JSL/English Structures Comparison (Part 1)

Jamaican Sign Language and English: Using Different Tools to Express the Same Meaning Part One: Prepositions versus Classifiers During July 15-19, 2002, Dr. Pauline Christie, a former lecturer of the Department of Linguistics at UWI, led a workshop on English Language structures for JAD staff members. A team of interpreters assisted in the presentation, shedding light on Sign Language structures. A definite highlight of the workshop was the opportunity to compare English, Jamaican Sign Language and Jamaican (Patois) grammar. We continue that comparison with the below thoughts from Dawn Smith-Raymond who is doing some voluntary research and analysis on the structure and syntax of Jamaican Sign Language.

Many people who are not yet familiar with sign language are surprised to find out that sign languages are true languages with a grammar distinct from that of spoken languages. Jamaican Sign Language is often misconstrued as a sort of English on the hands or in the air. Linguistic analyses of sign languages all around the world show, however, that the sign languages of any region are most often quite unrelated to whatever spoken language is present. You may wonder then what some of the features are that make Jamaican Sign Language (JSL) and English two distinct languages. It’s not as simple as the difference between making sounds and making gestures. Let’s take a look at one interesting difference.

Prepositions in English are words such as in, on, over, and behind. We generally use these words to show where things are located or oriented. A typical sentence in English that uses a preposition might be: The cat is lying on the table.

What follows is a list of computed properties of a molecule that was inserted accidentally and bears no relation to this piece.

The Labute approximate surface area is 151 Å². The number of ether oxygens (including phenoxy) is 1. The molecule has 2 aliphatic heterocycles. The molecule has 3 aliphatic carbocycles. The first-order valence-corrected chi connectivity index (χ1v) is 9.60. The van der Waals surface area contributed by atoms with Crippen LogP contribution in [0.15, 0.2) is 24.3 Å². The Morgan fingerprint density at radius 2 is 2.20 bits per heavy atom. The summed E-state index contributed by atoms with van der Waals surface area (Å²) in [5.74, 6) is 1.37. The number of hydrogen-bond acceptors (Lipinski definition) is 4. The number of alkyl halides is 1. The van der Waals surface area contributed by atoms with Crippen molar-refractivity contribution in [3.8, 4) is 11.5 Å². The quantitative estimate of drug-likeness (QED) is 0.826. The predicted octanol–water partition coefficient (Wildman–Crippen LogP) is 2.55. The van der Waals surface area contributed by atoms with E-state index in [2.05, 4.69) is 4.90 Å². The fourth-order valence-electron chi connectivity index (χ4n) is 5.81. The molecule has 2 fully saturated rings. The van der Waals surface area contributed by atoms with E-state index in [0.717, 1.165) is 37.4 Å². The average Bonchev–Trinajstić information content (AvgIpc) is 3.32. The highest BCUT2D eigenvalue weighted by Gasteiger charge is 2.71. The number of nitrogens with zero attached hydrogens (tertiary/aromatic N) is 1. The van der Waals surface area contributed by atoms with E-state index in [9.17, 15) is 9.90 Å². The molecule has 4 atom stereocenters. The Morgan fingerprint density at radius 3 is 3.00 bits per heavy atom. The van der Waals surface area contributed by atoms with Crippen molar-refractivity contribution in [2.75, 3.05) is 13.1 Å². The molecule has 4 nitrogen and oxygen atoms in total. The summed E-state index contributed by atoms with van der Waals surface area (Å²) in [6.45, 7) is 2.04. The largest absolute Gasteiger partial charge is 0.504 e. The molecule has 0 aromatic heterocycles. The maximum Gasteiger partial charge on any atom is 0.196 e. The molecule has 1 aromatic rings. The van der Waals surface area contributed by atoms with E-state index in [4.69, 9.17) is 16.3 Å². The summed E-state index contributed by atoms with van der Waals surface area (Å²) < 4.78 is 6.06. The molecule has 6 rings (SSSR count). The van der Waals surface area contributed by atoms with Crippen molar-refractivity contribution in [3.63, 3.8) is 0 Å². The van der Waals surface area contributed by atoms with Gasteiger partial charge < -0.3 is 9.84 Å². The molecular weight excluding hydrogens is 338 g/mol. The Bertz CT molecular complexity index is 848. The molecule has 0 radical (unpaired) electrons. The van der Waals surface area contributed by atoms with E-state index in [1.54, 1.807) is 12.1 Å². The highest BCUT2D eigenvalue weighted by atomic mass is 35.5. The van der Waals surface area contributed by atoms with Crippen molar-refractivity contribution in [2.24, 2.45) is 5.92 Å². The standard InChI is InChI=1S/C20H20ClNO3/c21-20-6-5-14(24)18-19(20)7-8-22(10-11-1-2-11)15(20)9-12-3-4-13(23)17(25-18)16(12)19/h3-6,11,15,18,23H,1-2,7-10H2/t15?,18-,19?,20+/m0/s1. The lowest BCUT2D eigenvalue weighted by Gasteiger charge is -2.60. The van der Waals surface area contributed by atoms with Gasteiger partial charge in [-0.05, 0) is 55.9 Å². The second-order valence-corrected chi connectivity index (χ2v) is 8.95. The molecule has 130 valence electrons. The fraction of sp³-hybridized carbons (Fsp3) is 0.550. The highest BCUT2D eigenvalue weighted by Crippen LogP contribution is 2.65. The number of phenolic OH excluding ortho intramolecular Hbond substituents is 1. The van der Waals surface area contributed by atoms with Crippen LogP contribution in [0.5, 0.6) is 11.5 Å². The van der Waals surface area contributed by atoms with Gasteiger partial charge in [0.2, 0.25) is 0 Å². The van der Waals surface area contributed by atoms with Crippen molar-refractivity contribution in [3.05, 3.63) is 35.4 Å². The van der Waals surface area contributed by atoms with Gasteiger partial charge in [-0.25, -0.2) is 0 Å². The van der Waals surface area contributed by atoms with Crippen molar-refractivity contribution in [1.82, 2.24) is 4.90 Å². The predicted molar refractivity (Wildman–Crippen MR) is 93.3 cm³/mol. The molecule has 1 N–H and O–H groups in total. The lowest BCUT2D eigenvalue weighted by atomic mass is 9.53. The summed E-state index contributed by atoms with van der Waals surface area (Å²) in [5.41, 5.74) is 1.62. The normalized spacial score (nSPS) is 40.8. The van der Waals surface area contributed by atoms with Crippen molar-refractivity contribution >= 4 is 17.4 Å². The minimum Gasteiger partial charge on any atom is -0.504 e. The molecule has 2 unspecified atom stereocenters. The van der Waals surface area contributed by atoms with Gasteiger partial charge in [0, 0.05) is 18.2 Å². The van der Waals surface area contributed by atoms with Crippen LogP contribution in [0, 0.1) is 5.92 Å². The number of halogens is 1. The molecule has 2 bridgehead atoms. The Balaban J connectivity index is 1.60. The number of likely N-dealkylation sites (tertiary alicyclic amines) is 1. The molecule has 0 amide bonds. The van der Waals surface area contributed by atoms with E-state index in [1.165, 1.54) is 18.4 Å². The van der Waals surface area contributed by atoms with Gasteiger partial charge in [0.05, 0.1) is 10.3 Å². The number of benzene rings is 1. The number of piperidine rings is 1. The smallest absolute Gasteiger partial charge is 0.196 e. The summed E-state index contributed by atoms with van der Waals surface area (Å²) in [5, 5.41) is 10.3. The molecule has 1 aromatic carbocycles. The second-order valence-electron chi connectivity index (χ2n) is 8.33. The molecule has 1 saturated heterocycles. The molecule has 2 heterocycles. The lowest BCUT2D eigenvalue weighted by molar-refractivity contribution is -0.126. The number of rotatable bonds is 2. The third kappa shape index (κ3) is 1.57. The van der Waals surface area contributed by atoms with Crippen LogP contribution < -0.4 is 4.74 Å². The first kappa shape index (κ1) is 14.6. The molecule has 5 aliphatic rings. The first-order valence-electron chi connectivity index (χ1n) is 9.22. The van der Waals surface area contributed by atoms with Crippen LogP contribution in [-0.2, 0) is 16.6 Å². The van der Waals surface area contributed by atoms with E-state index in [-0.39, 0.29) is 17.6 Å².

To create similar meaning in JSL, the sentence would be dramatically different. JSL takes advantage of the spatial nature of signing and uses a handshape to indicate where something is located in relationship to people, places, and things. This is one function of a grammatical feature known as a classifier. Spoken languages may use classifiers as well, but usually require syllables or words to be added to a sentence. English is not one of the languages that uses this complex tool, however.

So how might the sentence be produced in JSL? To express the same idea as the English example given previously, a deaf person might first set up the table in space by signing: TABLE FLAT-SURFACE. A flat left hand facing downward would be used to indicate that surface. Then the sign for CAT would be made. The right hand would then be used in the shape of a bent V to represent a small animal. This handshape would then be placed on top of the FLAT-SURFACE sign to show that the cat was located on the table. So the final signed production might be: TABLE Classifier: FLAT-SURFACE, CAT Classifier: SMALL-ANIMAL Classifier: SMALL-ANIMAL-on-top-of-FLAT-SURFACE. This sentence uses five signs, three of which are classifiers.

One interesting feature of sign language classifiers is that with the SMALL-ANIMAL or similar handshapes, a signer can also show what area of the table the cat is lying on. Depending on the orientation of the palm of that SMALL-ANIMAL handshape, the signer could also show if the cat was on its paws, its side, or belly up! In JSL, you could show that one or all of the paws were moving and to a certain extent in what manner. Even more grammatical information could be included by adverbs that might be shown on the mouth. If the sign SMALL-ANIMAL was placed on the FLAT-SURFACE at the same time the tongue was protruding slightly from the signers mouth, this would indicate the manner in which the cat is lying. It would translate in English to the cat lying lazily or apathetically or indifferently. So with just five signs being made with the hands, and a movement being made by the mouth, a great deal more information can be expressed than in the six word English sentence: The cat is lying on the table.

This is just one example, but there are many other differences between Jamaican Sign Language and English. Some are known; others are yet to be explored. Hopefully reading this article has piqued your interested and you will continue your study of Jamaican Sign Language ardently, with the ultimate hope of making communication with Deaf people more fluent and clear.

-- Dawn Smith-Raymond holds a Master’s degree in ASL linguistics from Gallaudet University. She has worked as a FAVACA volunteer with the JAD over the past two years on collecting and analysing samples of JSL.